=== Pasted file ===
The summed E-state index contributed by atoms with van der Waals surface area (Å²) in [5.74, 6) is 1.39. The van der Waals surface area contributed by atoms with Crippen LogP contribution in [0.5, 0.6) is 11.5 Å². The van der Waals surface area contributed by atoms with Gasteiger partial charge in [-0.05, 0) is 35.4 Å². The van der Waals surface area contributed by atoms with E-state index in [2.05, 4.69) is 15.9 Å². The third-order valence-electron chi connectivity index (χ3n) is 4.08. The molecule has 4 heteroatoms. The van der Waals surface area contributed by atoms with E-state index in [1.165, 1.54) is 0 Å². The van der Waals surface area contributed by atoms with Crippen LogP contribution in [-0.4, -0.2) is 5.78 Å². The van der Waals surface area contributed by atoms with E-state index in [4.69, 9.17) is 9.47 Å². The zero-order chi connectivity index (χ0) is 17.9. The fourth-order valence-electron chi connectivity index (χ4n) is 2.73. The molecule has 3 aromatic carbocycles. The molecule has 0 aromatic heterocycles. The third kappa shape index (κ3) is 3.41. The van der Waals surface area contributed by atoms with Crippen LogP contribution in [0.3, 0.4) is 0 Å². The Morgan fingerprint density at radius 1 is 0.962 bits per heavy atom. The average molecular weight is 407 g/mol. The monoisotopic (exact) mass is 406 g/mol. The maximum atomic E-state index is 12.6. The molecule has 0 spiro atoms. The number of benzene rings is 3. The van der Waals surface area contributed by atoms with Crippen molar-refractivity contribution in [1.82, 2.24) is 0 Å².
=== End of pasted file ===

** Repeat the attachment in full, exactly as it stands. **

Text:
The summed E-state index contributed by atoms with van der Waals surface area (Å²) in [5.74, 6) is 1.39. The van der Waals surface area contributed by atoms with Crippen LogP contribution in [0.5, 0.6) is 11.5 Å². The van der Waals surface area contributed by atoms with Gasteiger partial charge in [-0.05, 0) is 35.4 Å². The van der Waals surface area contributed by atoms with E-state index in [2.05, 4.69) is 15.9 Å². The third-order valence-electron chi connectivity index (χ3n) is 4.08. The molecule has 4 heteroatoms. The van der Waals surface area contributed by atoms with E-state index in [1.165, 1.54) is 0 Å². The van der Waals surface area contributed by atoms with Crippen LogP contribution in [-0.4, -0.2) is 5.78 Å². The van der Waals surface area contributed by atoms with E-state index in [4.69, 9.17) is 9.47 Å². The zero-order chi connectivity index (χ0) is 17.9. The fourth-order valence-electron chi connectivity index (χ4n) is 2.73. The molecule has 3 aromatic carbocycles. The molecule has 0 aromatic heterocycles. The third kappa shape index (κ3) is 3.41. The van der Waals surface area contributed by atoms with Crippen LogP contribution in [0.3, 0.4) is 0 Å². The Morgan fingerprint density at radius 1 is 0.962 bits per heavy atom. The average molecular weight is 407 g/mol. The monoisotopic (exact) mass is 406 g/mol. The maximum atomic E-state index is 12.6. The molecule has 0 spiro atoms. The number of benzene rings is 3. The van der Waals surface area contributed by atoms with Crippen molar-refractivity contribution in [1.82, 2.24) is 0 Å².